Claims (19)

What is claimed is:
1. A method comprising:
allocating subframes within radio frames transmitted to a user element by at least allocating a first set of subframes into a first radio frame, a second set of subframes into a second radio frame, a third set of subframes into a third radio frame, a fourth set of subframes into a fourth radio frame, wherein the first set of subframes are identified based on at least a first portion of a subframe allocation pattern, the second set of subframes are identified based on at least a second portion of the subframe allocation pattern, the third set of subframes are identified based on at least a third portion of the subframe allocation pattern, and the fourth set of subframes are identified based on at least a fourth portion of the subframe allocation pattern; and
transmitting, to the user element, a message comprising an indication of the allocation, the indication representative of the allocation within the subframes of consecutive radio frames, without the indication identifying the radio frames including the allocated subframes and without the indication repeating the subframes allocation of the first radio frame of the plurality of radio frames.
2. The method of claim 1, wherein the subframes include multicast broadcast service single frequency network subframes.
3. The method of claim 1, further comprising:
configuring the subframe allocation pattern with a plurality of portions corresponding to the radio frames.
4. The method of claim 1, further comprising:
configuring the indication to represent the allocation within the subframes of four consecutive radio frames.
5. A method comprising:
receiving, at a user element, a message comprising an indication of a subframe allocation, the indication representative of the subframe allocation within the subframes of consecutive radio frames without the indication identifying the radio frames including the allocated subframes and without the indication repeating the subframes allocation of a first radio frame of the plurality of radio frames, wherein the subframe allocation includes a first set of subframes into the first radio frame, a second set of subframes into a second radio frame, a third set of subframes into a third radio frame, a fourth set of subframes into a fourth radio frame, wherein the first set of subframes are identified based on at least a first portion of a subframe allocation pattern, the second set of subframes are identified based on at least a second portion of the subframe allocation pattern, the third set of subframes are identified based on at least a third portion of the subframe allocation pattern, and the fourth set of subframes are identified based on at least a fourth portion of the subframe allocation pattern; and
identifying, at the user element, the subframes allocated in radio frames, the identifying based on the indication.
6. The method of claim 5, wherein the subframes include multicast broadcast service single frequency network subframes.
7. The method of claim 5, wherein the allocation represents subframes within four consecutive radio frames.
8. An apparatus comprising:
at least one processor; and
at least one memory including computer program code, the at least one processor, the at least one memory, and the computer program code configured to cause the apparatus to at least:
allocate subframes within radio frames transmitted to a user element by at least allocating a first set of subframes into a first radio frame, a second set of subframes into a second radio frame, a third set of subframes into a third radio frame, a fourth set of subframes into a fourth radio frame, wherein the first set of subframes are identified based on at least a first portion of a subframe allocation pattern, the second set of subframes are identified based on at least a second portion of the subframe allocation pattern, the third set of subframes are identified based on at least a third portion of the subframe allocation pattern, and the fourth set of subframes are identified based on at least a fourth portion of the subframe allocation pattern; and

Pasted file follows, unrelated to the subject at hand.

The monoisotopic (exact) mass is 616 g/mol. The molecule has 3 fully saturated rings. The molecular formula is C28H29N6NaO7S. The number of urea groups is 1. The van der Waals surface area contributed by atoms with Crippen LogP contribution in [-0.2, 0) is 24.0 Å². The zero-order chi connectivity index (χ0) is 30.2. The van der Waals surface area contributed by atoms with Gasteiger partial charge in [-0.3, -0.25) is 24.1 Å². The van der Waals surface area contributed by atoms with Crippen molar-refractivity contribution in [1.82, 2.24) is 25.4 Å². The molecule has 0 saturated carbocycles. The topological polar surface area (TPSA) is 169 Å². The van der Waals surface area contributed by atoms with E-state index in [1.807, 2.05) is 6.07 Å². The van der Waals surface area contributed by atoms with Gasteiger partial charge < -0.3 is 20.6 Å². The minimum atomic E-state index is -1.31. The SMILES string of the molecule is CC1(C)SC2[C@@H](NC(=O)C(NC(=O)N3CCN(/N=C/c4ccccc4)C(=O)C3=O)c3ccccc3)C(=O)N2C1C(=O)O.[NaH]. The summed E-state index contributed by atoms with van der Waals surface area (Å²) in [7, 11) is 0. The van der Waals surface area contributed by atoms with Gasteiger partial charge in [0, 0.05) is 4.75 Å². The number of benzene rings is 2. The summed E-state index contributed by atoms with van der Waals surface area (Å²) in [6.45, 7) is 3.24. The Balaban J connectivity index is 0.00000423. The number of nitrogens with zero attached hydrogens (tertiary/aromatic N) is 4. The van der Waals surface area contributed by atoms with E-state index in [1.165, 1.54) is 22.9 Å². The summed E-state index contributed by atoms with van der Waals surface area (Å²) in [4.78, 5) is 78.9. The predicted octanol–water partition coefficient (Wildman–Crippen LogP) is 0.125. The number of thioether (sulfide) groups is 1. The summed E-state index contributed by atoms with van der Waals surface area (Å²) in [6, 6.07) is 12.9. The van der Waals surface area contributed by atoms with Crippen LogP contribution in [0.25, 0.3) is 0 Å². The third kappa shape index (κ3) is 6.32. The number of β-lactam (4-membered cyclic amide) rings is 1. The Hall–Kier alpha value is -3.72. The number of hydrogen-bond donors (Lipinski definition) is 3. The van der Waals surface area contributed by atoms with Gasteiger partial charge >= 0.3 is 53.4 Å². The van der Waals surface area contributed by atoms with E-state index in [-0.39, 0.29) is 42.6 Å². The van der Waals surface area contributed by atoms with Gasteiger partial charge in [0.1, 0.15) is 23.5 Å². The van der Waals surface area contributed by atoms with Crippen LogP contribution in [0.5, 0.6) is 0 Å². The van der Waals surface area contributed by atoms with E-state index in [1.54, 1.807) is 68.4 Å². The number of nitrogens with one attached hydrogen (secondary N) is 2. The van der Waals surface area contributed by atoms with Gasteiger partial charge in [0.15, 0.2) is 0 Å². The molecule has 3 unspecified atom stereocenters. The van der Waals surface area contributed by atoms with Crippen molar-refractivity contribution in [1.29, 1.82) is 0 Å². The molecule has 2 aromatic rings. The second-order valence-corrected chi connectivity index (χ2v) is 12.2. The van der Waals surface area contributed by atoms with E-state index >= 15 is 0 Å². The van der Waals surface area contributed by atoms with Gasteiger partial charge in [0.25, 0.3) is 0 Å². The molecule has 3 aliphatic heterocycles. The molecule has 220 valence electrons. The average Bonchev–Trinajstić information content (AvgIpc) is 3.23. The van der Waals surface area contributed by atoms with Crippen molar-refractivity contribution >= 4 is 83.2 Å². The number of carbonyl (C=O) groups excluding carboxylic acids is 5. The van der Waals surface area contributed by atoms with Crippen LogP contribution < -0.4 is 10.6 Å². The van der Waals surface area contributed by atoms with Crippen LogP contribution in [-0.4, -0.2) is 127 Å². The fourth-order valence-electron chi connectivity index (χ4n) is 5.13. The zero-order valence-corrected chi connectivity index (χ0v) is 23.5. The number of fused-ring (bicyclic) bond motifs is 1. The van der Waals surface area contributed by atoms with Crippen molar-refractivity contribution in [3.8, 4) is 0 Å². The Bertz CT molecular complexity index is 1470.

transmit, to the user element, a message comprising an indication of the allocation, the indication representative of the allocation within the subframes of consecutive radio frames, without the indication identifying the radio frames including the allocated subframes and without the indication repeating the subframes allocation of the first radio frame of the plurality of radio frames.
9. The apparatus of claim 8, wherein the subframes include multicast broadcast service single frequency network subframes.
10. The apparatus of claim 8, wherein the apparatus is further configured to at least configure
the indication to represent the allocation within the subframes of four consecutive radio frames.
11. An apparatus comprising:
at least one processor; and
at least one memory including computer program code, the at least one processor, the at least one memory, and the computer program code configured to cause the apparatus to at least:
receive, at the apparatus, a message comprising an indication of a subframe allocation, the indication representative of the subframe allocation within the subframes of consecutive radio frames without the indication identifying the radio frames including the allocated subframes and without the indication repeating the subframes allocation of a first radio frame of the plurality of radio frames, wherein the subframe allocation includes a first set of subframes into the first radio frame, a second set of subframes into a second radio frame, a third set of subframes into a third radio frame, a fourth set of subframes into a fourth radio frame, wherein the first set of subframes are identified based on at least a first portion of a subframe allocation pattern, the second set of subframes are identified based on at least a second portion of the subframe allocation pattern, the third set of subframes are identified based on at least a third portion of the subframe allocation pattern, and the fourth set of subframes are identified based on at least a fourth portion of the subframe allocation pattern; and